Le Travail —2002

Le Travail was commissioned by the Pennsylvania Ballet and the American Composers Forum Community Partners Residency Program as a collaborative project with choreographer Matthew Neenan. It was premiered at the Academy of Music in Philadelphia, and received excellent reviews.

Program Notes

Le Travail was composed for Matthew Neenan’s ballet of the same name based on the Philadelphia Museum of Art’s 2003 exhibit, “Degas and the Dance.” The music for Le Travail begins with a quotation (mm. 1-33) from a ballet that Edgar Degas would have known well: Myrta’s music from Adolphe Adam’s Giselle. Myrta’s theme opens a doorway through which we pass into an ever-changing landscape. Over the course of the 25-minute ballet, Myrta’s theme travels on a journey similar to that of the heroes in mythology. Thus, the music of the past is continuously transformed into more modern guises.


… the music is smart, vital and inventive …

David Patrick Stearns, The Philadelphia Inquirer, March 3, 2003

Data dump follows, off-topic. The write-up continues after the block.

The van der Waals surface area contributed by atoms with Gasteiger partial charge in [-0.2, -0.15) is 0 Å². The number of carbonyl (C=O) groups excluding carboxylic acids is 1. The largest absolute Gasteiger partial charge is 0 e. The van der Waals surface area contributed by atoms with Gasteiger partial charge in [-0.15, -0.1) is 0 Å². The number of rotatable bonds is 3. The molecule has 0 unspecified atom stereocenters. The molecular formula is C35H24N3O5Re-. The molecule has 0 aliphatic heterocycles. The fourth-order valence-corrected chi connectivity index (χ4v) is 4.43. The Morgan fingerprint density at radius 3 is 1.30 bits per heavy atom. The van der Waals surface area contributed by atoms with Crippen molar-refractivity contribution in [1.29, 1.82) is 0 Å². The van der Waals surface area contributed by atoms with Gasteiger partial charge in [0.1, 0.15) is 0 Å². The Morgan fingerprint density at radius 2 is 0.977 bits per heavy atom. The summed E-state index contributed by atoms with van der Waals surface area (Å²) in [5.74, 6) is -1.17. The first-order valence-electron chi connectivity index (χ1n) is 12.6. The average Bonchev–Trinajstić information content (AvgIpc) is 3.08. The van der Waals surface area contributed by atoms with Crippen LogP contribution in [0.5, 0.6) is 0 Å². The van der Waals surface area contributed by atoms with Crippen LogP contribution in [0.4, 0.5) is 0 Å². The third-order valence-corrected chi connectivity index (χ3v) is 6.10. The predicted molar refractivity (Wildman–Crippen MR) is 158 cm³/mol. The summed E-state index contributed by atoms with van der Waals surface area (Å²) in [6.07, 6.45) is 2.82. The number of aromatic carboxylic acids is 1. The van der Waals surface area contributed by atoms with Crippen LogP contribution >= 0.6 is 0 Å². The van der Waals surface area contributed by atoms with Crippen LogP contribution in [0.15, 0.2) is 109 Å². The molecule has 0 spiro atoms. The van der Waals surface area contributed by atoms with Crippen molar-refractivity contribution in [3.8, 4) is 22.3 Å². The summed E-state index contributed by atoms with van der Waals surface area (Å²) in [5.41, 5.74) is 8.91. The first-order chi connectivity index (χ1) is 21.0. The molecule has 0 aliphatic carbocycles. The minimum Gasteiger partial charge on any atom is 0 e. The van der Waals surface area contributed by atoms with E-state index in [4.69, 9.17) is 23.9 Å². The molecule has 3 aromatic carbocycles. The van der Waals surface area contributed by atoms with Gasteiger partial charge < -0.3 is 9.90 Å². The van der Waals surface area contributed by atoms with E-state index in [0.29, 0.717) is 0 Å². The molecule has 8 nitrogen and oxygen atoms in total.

…a collaborative meditation on dance and dancers, enhanced by the witty menace and echoes of 19th-century ballet music in Robert Maggio’s commissioned score… Although the title of “Le Travail” means work and refers to the dancers’ daily grind as observed by Degas, the ballet has a festive tone. As music from Act II of “Giselle” filters through Mr. Maggio’s score at the beginning, the curtain rises to show just the dancers’ legs.

Anna Kisselgoff, The New York Times, February 28, 2003

The dancers invite us into their world while Robert Maggio’s original score quotes Giselle, and the audience is hooked. Not that anyone lingers in 19th-century impressionism… And Maggio’s score seamlessly, even relentlessly, drives the movement away from Giselle and toward heavily pulsating modern sound. At times the tonal imperative is almost martial. This is sophisticated stuff, a shaped, whole and terrific ballet. Neenan and his collaborators honor Degas, and themselves, with this mature work for the opera house stage, and give Pennsylvania Ballet a repertory gem.

Janet Anderson, Philadelphia City Paper, February 20, 2003

Maggio begins his ambitious 25-minute piece with a quote from Adophe Adam’s music for Giselle…it soon develops into dense waves of practically Prokofievian drama.

Elizabeth Zimmer, The Philadelphia Inquirer, February 17, 2003

Robert Maggio’s score ascends from eerie symphonic colors to the final movement’s encroaching dramaturge that leave everything, including the dancers’ lives, unresolved.

Lewis Whittington, critical dance.com, March 2, 2003